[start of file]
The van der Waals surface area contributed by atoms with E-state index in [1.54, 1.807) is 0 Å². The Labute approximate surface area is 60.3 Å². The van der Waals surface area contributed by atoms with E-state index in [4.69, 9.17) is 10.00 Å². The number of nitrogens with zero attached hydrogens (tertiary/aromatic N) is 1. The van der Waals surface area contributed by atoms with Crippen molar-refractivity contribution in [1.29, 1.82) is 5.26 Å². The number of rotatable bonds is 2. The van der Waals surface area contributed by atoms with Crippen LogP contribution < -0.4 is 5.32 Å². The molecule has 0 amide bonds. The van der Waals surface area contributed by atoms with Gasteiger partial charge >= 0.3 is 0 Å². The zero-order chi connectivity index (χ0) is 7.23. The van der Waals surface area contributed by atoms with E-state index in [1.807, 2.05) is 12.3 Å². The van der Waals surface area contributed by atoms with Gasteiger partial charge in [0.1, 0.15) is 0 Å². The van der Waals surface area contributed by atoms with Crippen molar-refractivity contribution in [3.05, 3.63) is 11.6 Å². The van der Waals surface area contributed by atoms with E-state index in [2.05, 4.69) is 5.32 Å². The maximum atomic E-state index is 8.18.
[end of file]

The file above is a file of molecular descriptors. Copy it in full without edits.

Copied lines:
The van der Waals surface area contributed by atoms with E-state index in [1.54, 1.807) is 0 Å². The Labute approximate surface area is 60.3 Å². The van der Waals surface area contributed by atoms with E-state index in [4.69, 9.17) is 10.00 Å². The number of nitrogens with zero attached hydrogens (tertiary/aromatic N) is 1. The van der Waals surface area contributed by atoms with Crippen molar-refractivity contribution in [1.29, 1.82) is 5.26 Å². The number of rotatable bonds is 2. The van der Waals surface area contributed by atoms with Crippen LogP contribution < -0.4 is 5.32 Å². The molecule has 0 amide bonds. The van der Waals surface area contributed by atoms with Gasteiger partial charge >= 0.3 is 0 Å². The zero-order chi connectivity index (χ0) is 7.23. The van der Waals surface area contributed by atoms with E-state index in [1.807, 2.05) is 12.3 Å². The van der Waals surface area contributed by atoms with Gasteiger partial charge in [0.1, 0.15) is 0 Å². The van der Waals surface area contributed by atoms with Crippen molar-refractivity contribution in [3.05, 3.63) is 11.6 Å². The van der Waals surface area contributed by atoms with E-state index in [2.05, 4.69) is 5.32 Å². The maximum atomic E-state index is 8.18.